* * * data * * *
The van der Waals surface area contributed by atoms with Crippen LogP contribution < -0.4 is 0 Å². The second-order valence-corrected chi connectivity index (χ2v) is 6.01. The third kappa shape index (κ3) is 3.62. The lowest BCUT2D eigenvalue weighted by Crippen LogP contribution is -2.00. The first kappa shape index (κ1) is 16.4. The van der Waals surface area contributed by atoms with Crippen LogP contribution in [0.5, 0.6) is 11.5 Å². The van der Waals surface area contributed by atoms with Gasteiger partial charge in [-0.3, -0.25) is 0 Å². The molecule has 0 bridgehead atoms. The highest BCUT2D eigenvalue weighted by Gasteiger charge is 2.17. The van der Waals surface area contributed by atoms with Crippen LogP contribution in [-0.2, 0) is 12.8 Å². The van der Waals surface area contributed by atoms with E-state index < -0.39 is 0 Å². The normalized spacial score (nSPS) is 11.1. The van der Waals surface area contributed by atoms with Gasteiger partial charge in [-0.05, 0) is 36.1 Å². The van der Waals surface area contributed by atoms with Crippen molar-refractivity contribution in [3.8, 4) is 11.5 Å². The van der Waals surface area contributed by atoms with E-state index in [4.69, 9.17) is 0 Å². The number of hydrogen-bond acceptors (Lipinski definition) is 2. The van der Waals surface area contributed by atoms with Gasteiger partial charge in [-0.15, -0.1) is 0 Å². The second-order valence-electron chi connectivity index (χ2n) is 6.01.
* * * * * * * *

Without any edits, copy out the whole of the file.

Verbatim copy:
The van der Waals surface area contributed by atoms with Crippen LogP contribution < -0.4 is 0 Å². The second-order valence-corrected chi connectivity index (χ2v) is 6.01. The third kappa shape index (κ3) is 3.62. The lowest BCUT2D eigenvalue weighted by Crippen LogP contribution is -2.00. The first kappa shape index (κ1) is 16.4. The van der Waals surface area contributed by atoms with Crippen LogP contribution in [0.5, 0.6) is 11.5 Å². The van der Waals surface area contributed by atoms with Gasteiger partial charge in [-0.3, -0.25) is 0 Å². The molecule has 0 bridgehead atoms. The highest BCUT2D eigenvalue weighted by Gasteiger charge is 2.17. The van der Waals surface area contributed by atoms with Crippen LogP contribution in [-0.2, 0) is 12.8 Å². The van der Waals surface area contributed by atoms with E-state index < -0.39 is 0 Å². The normalized spacial score (nSPS) is 11.1. The van der Waals surface area contributed by atoms with Gasteiger partial charge in [-0.05, 0) is 36.1 Å². The van der Waals surface area contributed by atoms with Crippen molar-refractivity contribution in [3.8, 4) is 11.5 Å². The van der Waals surface area contributed by atoms with E-state index in [4.69, 9.17) is 0 Å². The number of hydrogen-bond acceptors (Lipinski definition) is 2. The van der Waals surface area contributed by atoms with Gasteiger partial charge in [-0.15, -0.1) is 0 Å². The second-order valence-electron chi connectivity index (χ2n) is 6.01.